Departures from President Donald Trump’s Cabinet are rarely dignified affairs. Jettisoned officials have learned of their fates by tweet or ill-timed phone call or following a humiliating leak.
So it was a novelty Tuesday when Trump and outgoing Ambassador to the United Nations Nikki Haley appeared together in the Oval Office, cheerfully announcing an end-of-year exit that caught most of the West Wing and State Department unaware and led to grumbles about inopportune political timing.
“I thought this would be an appropriate way of doing it. When you write it out on a piece of paper that ‘Ambassador Haley will be leaving’ and you say nice things, people say, ‘What’s going on?’ ” the President said. “When you really think somebody has done a terrific job, I felt this was an appropriate way of doing it.”
Appropriate or not, Haley’s decision to announce her resignation four weeks ahead of midterm congressional elections and immediately after a bruising Supreme Court confirmation battle that laid bare deep political faults on sex and gender led to questions about her timing.
And it exposed what has sometimes been a fraught relationship between Haley and other administration officials, who viewed her both as an effective face of administration policy and an ambitious political operator willing to break ranks.
That dynamic became apparent after Trump revamped the top of his national security team earlier this year, swapping more moderate advisers for Secretary of State Mike Pompeo and national security adviser John Bolton. Those changes occurred last March – roughly the same time Haley first told the President of her intentions to resign.
’Time to step aside’
In the Oval Office, Haley insisted she made her decision not for personal reasons, but because she felt she’d served long enough.
“I think that it’s just very important for government officials to understand when it’s time to step aside. And I have given everything I’ve got these last eight years,” she said, referring to time spent both as the UN envoy and as South Carolina governor. “And I do think that sometimes it’s good to – to rotate in other people who can put that same energy and power into it.”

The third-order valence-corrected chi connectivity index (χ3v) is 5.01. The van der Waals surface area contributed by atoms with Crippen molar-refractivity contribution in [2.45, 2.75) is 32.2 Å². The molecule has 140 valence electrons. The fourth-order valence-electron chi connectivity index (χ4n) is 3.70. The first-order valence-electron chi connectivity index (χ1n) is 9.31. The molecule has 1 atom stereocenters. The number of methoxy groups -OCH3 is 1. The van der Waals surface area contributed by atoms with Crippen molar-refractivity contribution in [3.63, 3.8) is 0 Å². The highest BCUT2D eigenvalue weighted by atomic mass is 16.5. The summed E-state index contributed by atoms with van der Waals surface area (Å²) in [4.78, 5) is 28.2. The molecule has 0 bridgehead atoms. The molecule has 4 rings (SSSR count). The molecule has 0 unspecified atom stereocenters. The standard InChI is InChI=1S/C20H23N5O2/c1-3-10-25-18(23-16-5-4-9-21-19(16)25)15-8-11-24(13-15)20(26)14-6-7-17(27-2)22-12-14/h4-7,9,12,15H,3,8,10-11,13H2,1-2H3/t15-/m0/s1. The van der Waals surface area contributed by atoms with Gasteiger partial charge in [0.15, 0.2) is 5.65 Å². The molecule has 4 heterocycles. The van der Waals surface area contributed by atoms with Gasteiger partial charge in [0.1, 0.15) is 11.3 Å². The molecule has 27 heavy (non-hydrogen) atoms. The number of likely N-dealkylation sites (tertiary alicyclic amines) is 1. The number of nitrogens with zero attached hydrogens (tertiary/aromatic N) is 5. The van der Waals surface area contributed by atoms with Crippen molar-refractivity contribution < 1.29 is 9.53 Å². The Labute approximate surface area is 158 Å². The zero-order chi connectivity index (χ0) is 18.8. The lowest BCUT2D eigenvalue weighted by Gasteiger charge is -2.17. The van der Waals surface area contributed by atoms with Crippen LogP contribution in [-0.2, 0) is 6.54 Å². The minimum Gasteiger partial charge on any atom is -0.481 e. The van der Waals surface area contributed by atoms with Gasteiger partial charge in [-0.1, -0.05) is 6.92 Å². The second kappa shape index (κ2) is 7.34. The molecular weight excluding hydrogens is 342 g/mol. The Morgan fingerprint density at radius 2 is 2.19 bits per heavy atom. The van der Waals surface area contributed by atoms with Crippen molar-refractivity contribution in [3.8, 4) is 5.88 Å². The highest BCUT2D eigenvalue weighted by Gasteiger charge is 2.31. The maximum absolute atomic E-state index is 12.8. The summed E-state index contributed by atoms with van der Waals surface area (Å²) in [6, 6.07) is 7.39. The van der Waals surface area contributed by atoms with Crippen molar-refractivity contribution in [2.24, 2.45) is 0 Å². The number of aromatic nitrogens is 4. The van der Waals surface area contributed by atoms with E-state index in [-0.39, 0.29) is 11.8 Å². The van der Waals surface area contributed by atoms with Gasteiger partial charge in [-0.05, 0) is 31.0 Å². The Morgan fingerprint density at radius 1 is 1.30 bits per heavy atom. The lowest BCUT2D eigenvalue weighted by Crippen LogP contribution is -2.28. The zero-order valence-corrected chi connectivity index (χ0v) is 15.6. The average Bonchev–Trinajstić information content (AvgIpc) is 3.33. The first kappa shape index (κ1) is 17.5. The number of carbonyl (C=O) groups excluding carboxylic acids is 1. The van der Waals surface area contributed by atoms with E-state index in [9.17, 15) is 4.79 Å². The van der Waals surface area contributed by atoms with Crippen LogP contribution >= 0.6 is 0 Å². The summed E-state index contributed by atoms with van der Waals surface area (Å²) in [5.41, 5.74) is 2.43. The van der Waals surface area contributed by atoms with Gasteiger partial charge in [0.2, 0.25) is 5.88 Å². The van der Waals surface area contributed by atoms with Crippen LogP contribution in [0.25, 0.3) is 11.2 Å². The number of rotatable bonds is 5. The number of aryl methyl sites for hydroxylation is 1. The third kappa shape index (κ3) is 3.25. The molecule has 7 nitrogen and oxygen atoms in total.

Still, neither Trump nor his top aides were looking to announce the departure of one of the administration’s highest-profile women just as Republicans work to repair whatever damage was inflicted by an ugly confirmation fight for Brett Kavanaugh, the Supreme Court justice who was accused by women of sexual assault.
Haley’s resignation letter was dated October 3 and officials said she informed the President of her intentions during a meeting in the Oval Office that day. The previous evening, Trump publicly mocked one of Kavanaugh’s accusers, Christine Blasey Ford, during a Mississippi campaign rally, drawing condemnation from Democrats and Republicans alike. Making Haley’s departure public then would have caused further complications for the Kavanaugh confirmation, officials said.
The lack of forewarning led to griping among some aides that Haley was again stepping out on her own on a day the President was still basking in the glow of the ultimately successful Kavanaugh nomination.
“A lot of people would celebrate,” Trump told reporters later as he was departing for a campaign rally in Iowa. “We go back to business the next day.”
’I don’t get confused’
As UN ambassador, Haley has carved out her own space in the public sphere as a prominent voice on issues ranging from alleged Syrian war crimes to Russia’s aggressive behavior around the globe, even when her rhetoric got ahead of the President’s views.
In recent months, however, Haley had lost clout with the President, two people familiar with their relationship noted in wake of her resignation. When Rex Tillerson was still secretary of state, Trump sought out Haley’s advice often and was regularly seen in the Oval Office, the people said.
But when the President orchestrated a revamp of his national security team – replacing Tillerson with Pompeo and bringing in Bolton, who served in the same UN post as Haley under President George W. Bush – Haley saw her time with the President diminish.
When she stepped out in April to announce the US would sanction Russian companies linked to Syria’s chemical weapons program, the White House refuted her the next day, announcing Trump had decided not to move forward with the sanctions. Some White House officials, including the President’s top economic adviser, were quick to discount her in public, claiming she was mistaken.
“With all due respect, I don’t get confused,” Haley struck back, in a stunning statement.